Jim Burns focused on the issue of helping parents with spiritual formation and discipleship. Once again, a speaker who had 3 daughters. I suppose I should listen to all of the speakers neutrally, especially knowing how many faults my own speaking is prone to, even though I’ve 3 daughters also. Nevertheless, when one of these people says “My 3 girls”, it’s like they’ve said the magic words, and I listen attentively as if they know the secret knowledge my life will require in the next 20+ years.
Burns reminded us of the “big/macro picture”, that when we focus more on reaching the family, we truly equip ourselves to reach the world….which is made up of naturally replenishing family systems. In all of the fuss about church growth, and “seeker-sensitive” churches, attractive programs targeting youth, college, young adult, singles, etc…we can often lose track that one of the primary foci of the Church is on mentoring parents.
He also emphasized a point we’ve come to realize more and more as parents of infants/toddlers. That the Sunday morning worship service mindset often has little room for kids like ours. They make people uncomfortable, annoyed, and desire to build things like “crying rooms”, and announce from the pulpit reminders that nursery/toddler rooms are provided in case your kids don’t know how to be quiet and sit still like the 70 year olds around them.
To any parents reading at this point who think “Yes! That’s how I feel!”, or a pastor who thinks perhaps we’re guilty of that too often – I would recommend a book that was recommended to use recently. “Parenting in the Pew” talks about how to allow our children to participate in worship on Sunday’s, to the benefit both of our family, and the church family who needs the reminder from Christ in Mark 9:36-37…when we welcome a child, we welcome Jesus. We’ve very thankful/blessed to be part of a worshiping community where this is happening more and more. 🙂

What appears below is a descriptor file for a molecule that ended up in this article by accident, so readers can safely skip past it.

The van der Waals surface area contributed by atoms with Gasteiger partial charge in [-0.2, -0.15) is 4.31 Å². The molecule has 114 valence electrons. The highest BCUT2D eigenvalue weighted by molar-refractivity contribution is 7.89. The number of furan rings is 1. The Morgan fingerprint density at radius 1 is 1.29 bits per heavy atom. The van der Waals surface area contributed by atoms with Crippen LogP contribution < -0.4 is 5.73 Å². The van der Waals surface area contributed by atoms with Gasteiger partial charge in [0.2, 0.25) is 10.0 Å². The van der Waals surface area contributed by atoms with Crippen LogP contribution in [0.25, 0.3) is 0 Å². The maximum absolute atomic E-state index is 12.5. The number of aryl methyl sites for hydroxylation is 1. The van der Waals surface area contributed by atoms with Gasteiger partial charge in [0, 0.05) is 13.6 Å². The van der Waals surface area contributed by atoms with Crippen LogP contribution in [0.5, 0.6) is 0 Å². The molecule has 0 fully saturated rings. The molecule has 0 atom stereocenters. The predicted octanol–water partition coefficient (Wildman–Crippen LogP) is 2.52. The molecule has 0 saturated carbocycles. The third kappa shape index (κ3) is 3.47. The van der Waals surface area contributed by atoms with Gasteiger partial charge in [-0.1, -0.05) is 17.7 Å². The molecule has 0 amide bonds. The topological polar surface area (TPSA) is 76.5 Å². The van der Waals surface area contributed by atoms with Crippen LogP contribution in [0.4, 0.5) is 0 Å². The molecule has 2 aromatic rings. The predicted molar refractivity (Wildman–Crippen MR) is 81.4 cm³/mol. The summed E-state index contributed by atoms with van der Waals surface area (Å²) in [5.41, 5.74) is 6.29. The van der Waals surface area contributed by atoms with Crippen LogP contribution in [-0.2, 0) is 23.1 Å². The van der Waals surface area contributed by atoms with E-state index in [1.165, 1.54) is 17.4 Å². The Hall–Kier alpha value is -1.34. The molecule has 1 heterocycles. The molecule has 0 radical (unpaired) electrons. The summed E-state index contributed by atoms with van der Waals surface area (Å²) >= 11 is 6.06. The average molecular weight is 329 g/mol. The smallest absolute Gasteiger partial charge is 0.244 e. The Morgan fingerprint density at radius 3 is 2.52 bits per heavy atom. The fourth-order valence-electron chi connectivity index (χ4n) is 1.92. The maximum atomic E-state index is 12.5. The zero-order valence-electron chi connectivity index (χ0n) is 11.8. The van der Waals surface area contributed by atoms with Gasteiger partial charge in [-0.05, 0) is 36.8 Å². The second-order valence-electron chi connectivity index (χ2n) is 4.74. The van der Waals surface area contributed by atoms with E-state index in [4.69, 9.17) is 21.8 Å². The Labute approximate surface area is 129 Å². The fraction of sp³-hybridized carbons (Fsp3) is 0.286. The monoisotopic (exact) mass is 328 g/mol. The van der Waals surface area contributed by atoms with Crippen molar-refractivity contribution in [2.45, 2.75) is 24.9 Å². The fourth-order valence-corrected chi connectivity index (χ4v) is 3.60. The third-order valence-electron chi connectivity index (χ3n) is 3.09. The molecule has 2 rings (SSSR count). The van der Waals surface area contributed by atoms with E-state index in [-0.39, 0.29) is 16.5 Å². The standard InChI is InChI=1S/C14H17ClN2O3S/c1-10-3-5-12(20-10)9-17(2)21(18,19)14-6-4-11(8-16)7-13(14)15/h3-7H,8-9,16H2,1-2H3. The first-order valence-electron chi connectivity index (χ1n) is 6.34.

He finished by ringing a few more important alarms, such as reminding pastors and parents in general to ask ourselves the question, “Am I only giving my family my emotional/energy scraps?”, to be caring for our children and our spouses first. He recommended 3 major paradigm shifts:
1. Discipleship BEGINS in the home. We need to facilitate, invite, and encourage this.
2. Teach parents to become “students” of the culture.
3. Our job is to set the pace with our own home/family lives. Integrity/Authenticity, and plenty of margin.
One thought on “Main Session – Jim Burns”
I'll be the first to say, I don't really understand the sentiment of “I can't worship b/c those other kids are being so distracting.”
I understand PARENTS feeling that way–it's one thing to spend most of the service corralling you kids–but I don't get OTHER people feeling/acting that way.
And then turning around and saying “family is so important, blah blah blah.”
I think this stems, in part, from the performance/audience mindset we've been trained in, over the last 10 year.
It also comes from kids not being IN the service much, so as they get older, they don't learn how to sit still and quietly for an hour each week.
That's something my family could use some work on.